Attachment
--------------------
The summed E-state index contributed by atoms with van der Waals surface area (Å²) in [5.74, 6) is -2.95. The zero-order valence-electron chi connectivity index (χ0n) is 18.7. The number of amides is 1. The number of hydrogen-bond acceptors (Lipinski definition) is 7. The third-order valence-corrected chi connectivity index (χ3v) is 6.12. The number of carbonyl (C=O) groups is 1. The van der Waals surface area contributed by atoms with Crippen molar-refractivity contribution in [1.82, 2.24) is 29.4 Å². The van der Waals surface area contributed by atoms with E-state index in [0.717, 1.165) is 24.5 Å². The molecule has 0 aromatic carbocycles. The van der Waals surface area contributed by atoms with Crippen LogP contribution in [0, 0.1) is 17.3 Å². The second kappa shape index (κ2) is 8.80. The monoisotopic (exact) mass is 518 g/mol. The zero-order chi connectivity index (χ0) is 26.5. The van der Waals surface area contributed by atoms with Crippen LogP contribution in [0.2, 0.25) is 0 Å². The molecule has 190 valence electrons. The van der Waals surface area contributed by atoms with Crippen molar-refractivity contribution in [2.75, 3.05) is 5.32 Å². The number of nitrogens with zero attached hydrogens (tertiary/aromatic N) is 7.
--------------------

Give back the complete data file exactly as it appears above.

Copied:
The summed E-state index contributed by atoms with van der Waals surface area (Å²) in [5.74, 6) is -2.95. The zero-order valence-electron chi connectivity index (χ0n) is 18.7. The number of amides is 1. The number of hydrogen-bond acceptors (Lipinski definition) is 7. The third-order valence-corrected chi connectivity index (χ3v) is 6.12. The number of carbonyl (C=O) groups is 1. The van der Waals surface area contributed by atoms with Crippen molar-refractivity contribution in [1.82, 2.24) is 29.4 Å². The van der Waals surface area contributed by atoms with E-state index in [0.717, 1.165) is 24.5 Å². The molecule has 0 aromatic carbocycles. The van der Waals surface area contributed by atoms with Crippen LogP contribution in [0, 0.1) is 17.3 Å². The second kappa shape index (κ2) is 8.80. The monoisotopic (exact) mass is 518 g/mol. The zero-order chi connectivity index (χ0) is 26.5. The van der Waals surface area contributed by atoms with Crippen LogP contribution in [0.2, 0.25) is 0 Å². The molecule has 190 valence electrons. The van der Waals surface area contributed by atoms with Crippen molar-refractivity contribution in [2.75, 3.05) is 5.32 Å². The number of nitrogens with zero attached hydrogens (tertiary/aromatic N) is 7.